“They don’t use trail names down here?” I asked. “No not really.” The man replied. Good thing I didn’t lead with my trail name, for if they thought that was my family name, they would have ran the other direction cupping their balls in fright.

“Hello, my name is Nut Crusher.”

As I stated before, I excell at making friends.

I got the trail name on the PCT in California, when I was drinking beers and destroying handfuls of peanuts at bar.

And possibly throwing them at people.

After a few hours, I reached the bush!

The path carved a tunnel through thick jungle like vegetation, filled with loud buzzing beetles. The trees were alive and energetic. Majestic and ethereal, the trail crossed over a copious amount of angelic streams with small waterfalls cascading down over piles of rocks. I crossed multiple of these by suspension bridges, that I’m pretty sure were copied and pasted from a National Geographic Magazine.

From second day because I had a better National Geographic vantage point

Nice try nature, fake.

As the sun set, I peered up from the root covered, uneven trail to steal a glance of the smiling light as it descended behind the canopy of thin green leaves. I succeeded for a moment in zen like bliss, when all at once the ground from under my left foot gave out.

I could not fathom the tragic loss that was about to occur.

I was falling down a steep hill side. The second I had taken my eyes from the path, I let my foot fall on the thin edge of the trail, and the dirt gave way cascading my body below it. Sliding quickly, while squealing like a scared pig, I plunged off below the trail. I knew if I did not regain control, the steep slide would send me 30 feet below into the rushing waters of the Pelorus River. Digging my fingers into the spongy dirt, my hiking skirt caught a branch, and between the clawing and stretching of both, I was stopped.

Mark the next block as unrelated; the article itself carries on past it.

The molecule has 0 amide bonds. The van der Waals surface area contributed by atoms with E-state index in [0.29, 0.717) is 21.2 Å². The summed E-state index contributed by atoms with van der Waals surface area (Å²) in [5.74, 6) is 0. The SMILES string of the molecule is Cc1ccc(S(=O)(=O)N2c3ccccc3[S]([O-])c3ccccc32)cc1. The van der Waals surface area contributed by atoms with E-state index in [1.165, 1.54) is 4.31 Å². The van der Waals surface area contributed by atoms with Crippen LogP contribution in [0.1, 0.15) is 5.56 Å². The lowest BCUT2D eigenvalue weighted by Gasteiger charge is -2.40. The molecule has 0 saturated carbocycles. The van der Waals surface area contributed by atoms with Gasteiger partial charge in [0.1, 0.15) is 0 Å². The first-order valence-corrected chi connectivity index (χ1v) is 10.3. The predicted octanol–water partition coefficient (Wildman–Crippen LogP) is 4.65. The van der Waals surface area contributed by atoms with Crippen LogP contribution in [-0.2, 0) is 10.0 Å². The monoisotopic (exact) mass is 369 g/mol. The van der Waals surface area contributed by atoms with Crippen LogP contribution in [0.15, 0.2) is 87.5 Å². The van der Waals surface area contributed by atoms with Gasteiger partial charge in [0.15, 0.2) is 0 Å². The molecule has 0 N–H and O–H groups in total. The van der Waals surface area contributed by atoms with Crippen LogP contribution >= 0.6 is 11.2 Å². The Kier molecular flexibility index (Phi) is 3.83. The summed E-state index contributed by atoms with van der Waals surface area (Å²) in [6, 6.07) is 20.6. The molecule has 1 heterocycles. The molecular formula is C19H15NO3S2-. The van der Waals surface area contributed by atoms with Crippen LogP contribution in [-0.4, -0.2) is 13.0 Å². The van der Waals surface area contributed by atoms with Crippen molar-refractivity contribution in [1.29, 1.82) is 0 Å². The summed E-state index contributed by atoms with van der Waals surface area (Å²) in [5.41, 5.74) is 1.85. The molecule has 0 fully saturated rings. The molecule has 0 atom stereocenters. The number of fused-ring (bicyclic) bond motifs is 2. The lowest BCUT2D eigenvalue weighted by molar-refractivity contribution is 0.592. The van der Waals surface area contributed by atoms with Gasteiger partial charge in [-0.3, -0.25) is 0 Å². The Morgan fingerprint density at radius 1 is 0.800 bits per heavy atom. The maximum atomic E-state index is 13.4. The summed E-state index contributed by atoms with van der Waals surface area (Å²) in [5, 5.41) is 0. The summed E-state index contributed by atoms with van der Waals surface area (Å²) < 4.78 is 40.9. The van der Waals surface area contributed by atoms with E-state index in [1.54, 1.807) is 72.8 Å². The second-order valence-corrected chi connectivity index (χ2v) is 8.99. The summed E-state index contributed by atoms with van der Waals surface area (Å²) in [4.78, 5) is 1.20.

SKIRTS SAVE LIVES.

I froze, my breath in my throat, afraid to move and slip further. My fingers crawled in a spider like fashion to the root that my skirt was caught on, and gripped the wood.

I could breathe again.

Pulling myself gingerly back on to the trail, I investigated my body for damage. One scratch on my right forearm, and a large abrasion on my right leg. A grin grew over the lower half of my face. I love when my legs are scratched up, it means I’m doing fun shit.

Arriving at The Captain’s Hut an hour or so later, I found the building completely empty. On the Te Araroa they have adapted a hut system, small cabins you can stay in for a 5 dollar fee which contain bunk beds with sleeping pads and a fire place. I was satisfied to have the cabin to myself, but impressed by the lack of hikers I had seen in the past 14 plus miles.

I grabbed my pack to change into my sexy, stylish, behemoth size 11 purple Crocks. The dream camp shoe; the only shoe that will increase your social life ten fold.

But they were no longer attached to my pack.

I contemplated this in disbelief, as I had felt them flopping around hours before in an inappropriate fashion, slapping my butt.

They had flung off over the cliff.

A devastating loss.